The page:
Shrimp Pie with Rice Crust is a popular dish in the South and after tasting this delightful dish, you will understand why. If you crave shrimp, this shrimp pie will satisfy your urge.
1⅓ cups Cooked Brown Rice
2 tsp Dried Parsley
2 tbsp grated Onion
1 tsp Olive Oil
1 tbsp Butter
1 clove Garlic, crushed
1 lb Shrimp, peeled and de-veined
1 can Condensed Cream of Mushroom Soup (follow recipe on can)
1 tsp Lemon Juice
1 cup sliced Mushrooms, steamed
Preheat oven to 350°F.
Combine rice, parsley and onion; mix well.
Use olive oil to coat 10-inch pie plate; press rice mixture evenly around sides and bottom. This works best if the rice is moist; if necessary, add 1 teaspoon of water.
Melt butter in deep, nonstick skillet over medium heat; sauté garlic. Add shrimp; cook, stirring frequently, until pink, about 5 minutes.
Add soup and lemon juice to skillet; stir until smooth and thoroughly heated, about 5 minutes. (If the soup seems too thick, add some water, 1 teaspoon at a time.)
Stir mushrooms into soup mixture; pour over rice “crust.”
Bake 30 minutes, or until lightly browned on top. Serve hot.
Tips & Notes
To add the flavor of sautéed mushrooms or onions without the added fat of butter or oil, roast or grill them first. Simply spread them on a baking sheet treated with nonstick spray. Roasting for 5 minutes in a 350°F oven will be sufficient if the vegetables are sliced, and will not add additional cooking time to the recipe.
Shrimp is a smart addition to calorie and health conscious diets. It’s also relatively low in mercury, according to the U.S. Environmental Protection Agency and the Food and Drug Administration.
Shrimp offers several nutritional advantages as a result of its protein, vitamin and mineral content, but consuming shrimp also has its disadvantages that could affect your cardiovascular health – shrimp is high in sodium and cholesterol.
A 6-ounce portion of shrimp contains 359 milligrams of cholesterol, which is more than the recommended daily intake limit. Shrimp also contain 1,610 milligrams of sodium per serving, or 70 percent of your upper intake limit. Dietary cholesterol poses a potential threat because of its ability to increase blood cholesterol levels, especially in people sensitive to it.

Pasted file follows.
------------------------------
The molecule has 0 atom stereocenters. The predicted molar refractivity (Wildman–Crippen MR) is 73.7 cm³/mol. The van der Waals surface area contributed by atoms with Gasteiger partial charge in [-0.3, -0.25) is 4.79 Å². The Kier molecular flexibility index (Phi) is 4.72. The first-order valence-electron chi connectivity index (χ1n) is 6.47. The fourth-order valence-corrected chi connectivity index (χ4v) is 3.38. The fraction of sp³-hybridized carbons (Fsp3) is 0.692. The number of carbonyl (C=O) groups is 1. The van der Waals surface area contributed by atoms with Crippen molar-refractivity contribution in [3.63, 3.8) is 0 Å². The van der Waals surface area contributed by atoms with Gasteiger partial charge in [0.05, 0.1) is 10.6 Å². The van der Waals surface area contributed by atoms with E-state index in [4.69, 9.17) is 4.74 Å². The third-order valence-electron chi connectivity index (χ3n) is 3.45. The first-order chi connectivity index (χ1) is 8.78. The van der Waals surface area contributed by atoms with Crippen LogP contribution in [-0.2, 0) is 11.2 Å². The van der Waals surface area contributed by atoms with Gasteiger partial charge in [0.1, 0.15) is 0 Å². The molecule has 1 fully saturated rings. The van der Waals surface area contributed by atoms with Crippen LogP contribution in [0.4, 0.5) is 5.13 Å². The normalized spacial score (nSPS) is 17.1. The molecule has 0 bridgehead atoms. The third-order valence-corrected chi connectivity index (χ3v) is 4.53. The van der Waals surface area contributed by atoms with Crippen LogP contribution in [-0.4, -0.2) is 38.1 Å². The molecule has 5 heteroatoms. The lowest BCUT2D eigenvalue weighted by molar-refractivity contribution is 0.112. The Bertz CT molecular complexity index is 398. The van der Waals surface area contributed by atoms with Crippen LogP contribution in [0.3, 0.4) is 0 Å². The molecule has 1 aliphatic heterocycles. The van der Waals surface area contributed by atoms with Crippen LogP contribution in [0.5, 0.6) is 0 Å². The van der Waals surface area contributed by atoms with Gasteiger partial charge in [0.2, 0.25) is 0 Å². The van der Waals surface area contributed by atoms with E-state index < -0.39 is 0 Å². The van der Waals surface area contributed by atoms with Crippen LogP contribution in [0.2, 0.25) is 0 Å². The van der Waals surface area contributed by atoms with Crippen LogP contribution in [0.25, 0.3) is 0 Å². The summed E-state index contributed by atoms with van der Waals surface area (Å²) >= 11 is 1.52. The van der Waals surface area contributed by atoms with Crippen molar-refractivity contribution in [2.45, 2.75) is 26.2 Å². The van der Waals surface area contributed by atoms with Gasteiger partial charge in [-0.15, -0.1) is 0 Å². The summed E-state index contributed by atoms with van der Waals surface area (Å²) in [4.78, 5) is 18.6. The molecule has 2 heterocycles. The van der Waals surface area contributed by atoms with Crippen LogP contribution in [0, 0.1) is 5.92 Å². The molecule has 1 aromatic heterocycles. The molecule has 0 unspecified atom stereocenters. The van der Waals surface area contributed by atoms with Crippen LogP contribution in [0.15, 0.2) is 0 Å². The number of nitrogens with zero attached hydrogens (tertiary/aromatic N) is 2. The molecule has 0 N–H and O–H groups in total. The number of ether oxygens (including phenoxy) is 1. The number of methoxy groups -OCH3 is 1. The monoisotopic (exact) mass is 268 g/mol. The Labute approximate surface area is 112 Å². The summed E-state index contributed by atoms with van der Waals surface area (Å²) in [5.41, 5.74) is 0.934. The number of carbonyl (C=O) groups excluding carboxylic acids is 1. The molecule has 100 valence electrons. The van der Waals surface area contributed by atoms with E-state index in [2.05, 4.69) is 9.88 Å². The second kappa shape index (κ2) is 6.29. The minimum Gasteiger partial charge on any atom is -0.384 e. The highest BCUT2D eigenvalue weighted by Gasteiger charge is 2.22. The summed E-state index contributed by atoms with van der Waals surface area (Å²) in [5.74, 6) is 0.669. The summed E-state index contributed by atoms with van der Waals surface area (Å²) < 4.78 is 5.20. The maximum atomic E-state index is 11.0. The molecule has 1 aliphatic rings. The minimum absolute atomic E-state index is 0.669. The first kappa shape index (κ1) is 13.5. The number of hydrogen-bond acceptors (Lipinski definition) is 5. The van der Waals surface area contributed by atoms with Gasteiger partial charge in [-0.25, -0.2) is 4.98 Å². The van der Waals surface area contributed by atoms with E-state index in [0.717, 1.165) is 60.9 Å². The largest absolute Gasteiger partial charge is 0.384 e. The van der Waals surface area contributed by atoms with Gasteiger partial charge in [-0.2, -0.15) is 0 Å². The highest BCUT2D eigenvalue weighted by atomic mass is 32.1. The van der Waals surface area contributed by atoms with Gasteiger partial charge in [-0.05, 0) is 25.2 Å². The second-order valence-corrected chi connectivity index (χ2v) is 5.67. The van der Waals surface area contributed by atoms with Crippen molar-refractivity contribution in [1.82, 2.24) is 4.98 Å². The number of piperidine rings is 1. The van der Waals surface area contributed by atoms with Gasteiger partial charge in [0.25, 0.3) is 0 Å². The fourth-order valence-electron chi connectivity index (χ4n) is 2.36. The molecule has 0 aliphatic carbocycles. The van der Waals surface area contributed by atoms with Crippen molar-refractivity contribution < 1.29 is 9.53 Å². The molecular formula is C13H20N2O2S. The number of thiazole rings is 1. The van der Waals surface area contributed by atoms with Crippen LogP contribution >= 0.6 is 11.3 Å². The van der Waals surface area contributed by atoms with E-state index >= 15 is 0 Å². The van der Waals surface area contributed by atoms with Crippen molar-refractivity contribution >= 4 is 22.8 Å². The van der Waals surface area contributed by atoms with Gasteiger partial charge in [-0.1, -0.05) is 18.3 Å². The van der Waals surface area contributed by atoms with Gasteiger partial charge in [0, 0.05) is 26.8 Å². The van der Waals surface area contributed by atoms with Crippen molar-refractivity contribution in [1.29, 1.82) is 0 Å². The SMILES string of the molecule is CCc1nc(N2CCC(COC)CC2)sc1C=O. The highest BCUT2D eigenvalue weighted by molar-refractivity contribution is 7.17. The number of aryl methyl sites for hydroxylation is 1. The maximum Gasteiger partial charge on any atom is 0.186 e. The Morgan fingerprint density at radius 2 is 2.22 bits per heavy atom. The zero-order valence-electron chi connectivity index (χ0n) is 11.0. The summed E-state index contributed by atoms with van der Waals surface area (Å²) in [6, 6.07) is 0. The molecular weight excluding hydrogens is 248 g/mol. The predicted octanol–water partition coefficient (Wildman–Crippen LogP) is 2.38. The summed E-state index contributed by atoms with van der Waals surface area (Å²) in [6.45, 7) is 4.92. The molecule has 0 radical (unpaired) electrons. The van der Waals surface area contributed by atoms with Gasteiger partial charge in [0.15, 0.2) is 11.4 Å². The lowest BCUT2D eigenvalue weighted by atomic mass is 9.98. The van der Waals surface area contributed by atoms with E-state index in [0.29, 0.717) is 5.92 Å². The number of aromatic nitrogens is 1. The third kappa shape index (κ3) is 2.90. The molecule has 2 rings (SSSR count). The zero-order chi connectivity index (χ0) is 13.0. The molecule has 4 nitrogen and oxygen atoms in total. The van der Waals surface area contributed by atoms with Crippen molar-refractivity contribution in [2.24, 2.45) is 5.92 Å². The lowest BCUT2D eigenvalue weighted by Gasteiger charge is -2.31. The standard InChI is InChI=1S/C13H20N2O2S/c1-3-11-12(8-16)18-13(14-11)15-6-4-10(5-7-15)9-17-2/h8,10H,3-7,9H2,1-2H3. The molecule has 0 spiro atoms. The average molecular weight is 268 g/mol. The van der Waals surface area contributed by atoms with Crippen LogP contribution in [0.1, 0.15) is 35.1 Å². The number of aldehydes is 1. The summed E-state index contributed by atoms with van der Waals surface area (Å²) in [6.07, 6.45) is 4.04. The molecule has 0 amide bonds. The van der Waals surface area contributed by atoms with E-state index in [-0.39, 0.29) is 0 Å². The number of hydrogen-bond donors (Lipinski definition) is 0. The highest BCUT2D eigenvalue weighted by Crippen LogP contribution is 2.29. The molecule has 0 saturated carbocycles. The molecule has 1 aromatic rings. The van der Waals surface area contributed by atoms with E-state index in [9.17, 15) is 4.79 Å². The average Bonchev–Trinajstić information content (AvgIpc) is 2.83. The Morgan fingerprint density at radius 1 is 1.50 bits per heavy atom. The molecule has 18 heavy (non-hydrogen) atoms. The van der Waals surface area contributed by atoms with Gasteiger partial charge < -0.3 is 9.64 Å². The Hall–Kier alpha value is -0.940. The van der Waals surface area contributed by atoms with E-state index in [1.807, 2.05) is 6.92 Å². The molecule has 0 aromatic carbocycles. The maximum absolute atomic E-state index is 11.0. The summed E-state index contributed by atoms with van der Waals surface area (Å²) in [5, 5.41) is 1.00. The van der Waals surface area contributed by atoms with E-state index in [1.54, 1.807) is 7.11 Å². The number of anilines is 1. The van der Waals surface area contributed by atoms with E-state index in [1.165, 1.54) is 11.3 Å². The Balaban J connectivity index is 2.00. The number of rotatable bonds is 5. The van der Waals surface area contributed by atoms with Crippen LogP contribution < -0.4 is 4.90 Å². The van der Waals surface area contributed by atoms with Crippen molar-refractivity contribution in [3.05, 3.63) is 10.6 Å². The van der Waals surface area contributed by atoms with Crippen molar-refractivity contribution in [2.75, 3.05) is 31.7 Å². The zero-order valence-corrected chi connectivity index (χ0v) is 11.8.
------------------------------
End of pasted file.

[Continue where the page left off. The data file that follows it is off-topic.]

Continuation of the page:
Sodium increases blood pressure, which puts excessive strain on your blood vessels and increases your cardiovascular disease risk.
Shrimp serves as an excellent source of lean protein. The protein in your diet also helps you make peptide hormones – a group that includes insulin, a hormone that regulates your blood sugar.
Add shrimp to your diet and you’ll boost your intake of zinc and selenium, two minerals your cells need for the activation of enzymes — proteins that help your cells perform chemical reactions. Zinc activates enzymes essential for energy production, and zinc-dependent proteins control gene activity and support your immune system.
Eat shrimp and you’ll support healthy red blood cells as a result of its vitamin content. The vitamin A in shrimp controls red blood cell development; it activates genes that growing cells need to develop from stem cells into functional red blood cells. It also helps your red blood cells access the iron they need to transport oxygen.
So, as with any food, eat shrimp in moderation to enjoy the health benefits without having to worry too much about salt and cholesterol intake.
Nutritional Information Per Serving
Saturated Fat: 2g
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